Fortune and Fate, by Sharon Shinn

>> Wednesday, November 24, 2010

TITLE: Fortune and Fate
AUTHOR: Sharon Shinn

COPYRIGHT: 2008
PAGES: 448
PUBLISHER: Ace

SETTING: The Kingdom of Gillengaria
TYPE: Fantasy romance
SERIES: 5th in the Twelve Houses series

REASON FOR READING: Sharon Shinn is one of my favourite authors, and I've loved her Twelve Houses books.

Plagued by guilt for failing to protect her king, Rider Wren has fled the city of Gilengaria and given herself the penance of a life of wandering, helping strangers in need. But when chance brings her to the great estate known as Fortune, Wren will find her fate, and finally confront the ghosts of her past.

Two years after civil war tore Gillengaria apart, the former Rider Wen is still aimlessly wandering the countryside, unable to find peace. In an effort to atone for one single disastrous failure, she looks for opportunities to do good and make amends. She rescues a kidnapped young serramarra, who turns out to be Karryn Fortunalt, daughter of one of the marlords who took the country to war. Karryn’s guardian, Jasper Paladar, persuades Wen to settle at the house known as Fortune and assemble a guard that can protect the serramarra from future attempts on her life. Wen finds herself drawn to the gentle, scholarly Jasper, who is like no one she has ever known before, and she grudgingly grows fond of the flighty Karryn. Nonetheless, she is eager to fulfill her contract and move on—but she cannot leave when she realizes Karryn is still in danger.
NOTE: This review contains some spoilers for the first 4 books.

As far as I know, the Twelve Houses series was supposed to be four books long. By the end of book 4, Reader and Raelynx, not only had the civil war that had been brewing throughout the series been fought and won, all 6 of our central characters: Senneth, Taise, Kirra, Donnal, Justin and Cammon, had found their partners and had their romance.

Fortune and Fate takes place a couple of years after the end of the war, and follows Wen, once of the King's Riders whom we met in previous books. Wen was with King Baryn when he was assassinated, and although she knows very well she did all she could to defend him (she was gravely injured in the attack herself), King's Guards are known for being fanatically loyal to their monarchs, and she can't help but still feel guilty. She's left the Riders and has spent the past few years wandering around Gillengaria, hiding her past as a Rider and going under an assumed name. She's been doing some work here and there and coming to people's aid when she comes across those who need her.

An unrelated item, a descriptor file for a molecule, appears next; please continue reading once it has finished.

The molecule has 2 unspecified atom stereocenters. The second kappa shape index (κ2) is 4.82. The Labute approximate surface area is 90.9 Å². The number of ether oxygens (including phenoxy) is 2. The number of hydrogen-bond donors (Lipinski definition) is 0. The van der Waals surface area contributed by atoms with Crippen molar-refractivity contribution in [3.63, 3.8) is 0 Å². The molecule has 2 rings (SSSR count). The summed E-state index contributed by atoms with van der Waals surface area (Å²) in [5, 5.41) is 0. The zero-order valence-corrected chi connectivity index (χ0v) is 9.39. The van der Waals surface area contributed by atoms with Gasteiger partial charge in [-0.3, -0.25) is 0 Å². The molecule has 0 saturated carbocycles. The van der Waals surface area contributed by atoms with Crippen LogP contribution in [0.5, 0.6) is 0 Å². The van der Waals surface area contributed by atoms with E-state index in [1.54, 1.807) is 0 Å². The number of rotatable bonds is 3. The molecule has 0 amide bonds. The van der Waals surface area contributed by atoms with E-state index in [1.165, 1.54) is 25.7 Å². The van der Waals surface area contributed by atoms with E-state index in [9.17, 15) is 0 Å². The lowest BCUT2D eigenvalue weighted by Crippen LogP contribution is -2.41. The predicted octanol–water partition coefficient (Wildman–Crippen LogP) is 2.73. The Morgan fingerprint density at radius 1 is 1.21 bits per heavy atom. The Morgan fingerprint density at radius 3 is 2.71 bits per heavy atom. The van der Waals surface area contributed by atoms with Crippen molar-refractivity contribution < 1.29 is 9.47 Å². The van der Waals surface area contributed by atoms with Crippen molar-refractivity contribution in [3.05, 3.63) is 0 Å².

It's while doing this that she runs into young Karryn, the young future serramarra of Fortunalt. Karryn has been kidnapped by a suitor determined to force her into marriage and willing to use any methods to make marriage necessary. On seeing them together, Wen immediately realises something is not quite right, and rescues the girl.

If you've read this series, you'll remember the previous head of Fortunalt was right in the middle of the uprising against King Barryn. He's dead now, though, and Cammon has used his reader's gifts to find a good regent until Karryn, the dead man's daughter, is old enough to take over. The man chosen for her role was her uncle, Jasper Palladar. Jasper is a studious, politically unambitious man who loves his niece and wants the best for her.

When Jasper finds out what happened, and Wen points out how ridiculously unprotected Karryn is, he offers her the role of Captain of the Guard and carte blanche in putting together and training the Guard itself. Wen initially rejects the offer, as she has no interest in settling down at all, but finally changes her mind and takes the job, with the understanding that she'll only commit to short periods at a time, and can leave whenever she wants.

Reluctant as she might be, though, Wen soon starts feeling the satisfaction of putting a guard together from scratch, as well as enjoying her briefings with Jasper a bit too much. And when she receives news that Cammon and his friends, which include her former lover, Justin, are doing a tour of the Southern provinces and might be at Fortunalt before long, she must decide whether to run or stay.

F&F might not have been in the plans originally, but I loved the idea of being able to see what happened next. There were some big changes coming after the civil war, not just in specific houses, but in the role of the minor nobility, the "thirteenth house", which had created such problems with their grievances. Shinn shows us here what those changes have meant, both the good and the potentially problematic, and I found that all very interesting.

Best of all, though, was Wen and her return to the land of the living, so to speak. She's one tough lady, and I loved that Shinn gave her a partner who appreciates and loves that about her. There's a bit of a role reversal here, with the tough warrior being the woman and the bookish intellectual being the hero, and I especially liked that, apart from a moment of shock when he sees just how deadly Wen can be in a fight, Jasper is perfectly happy with who she is and doesn't want to change her.

We also catch up with Senneth and the rest of the crew, and that was fun. Objectively, this was a bit self-indulgent. In the previous books in the series, the presence of the original sextet was always relevant. They were necessary for the story to move forward and they actually evolved as characters themselves. Here it was more akin to your typical romance series trope of having couples from previous installments parading themselves showing how happy they are. Not so objectively, though, I love these characters, and although I was more interesting in what was happening with Wen and Jasper, I enjoyed seeing them again.

A good ending to an excellent series.

MY GRADE: A B+.

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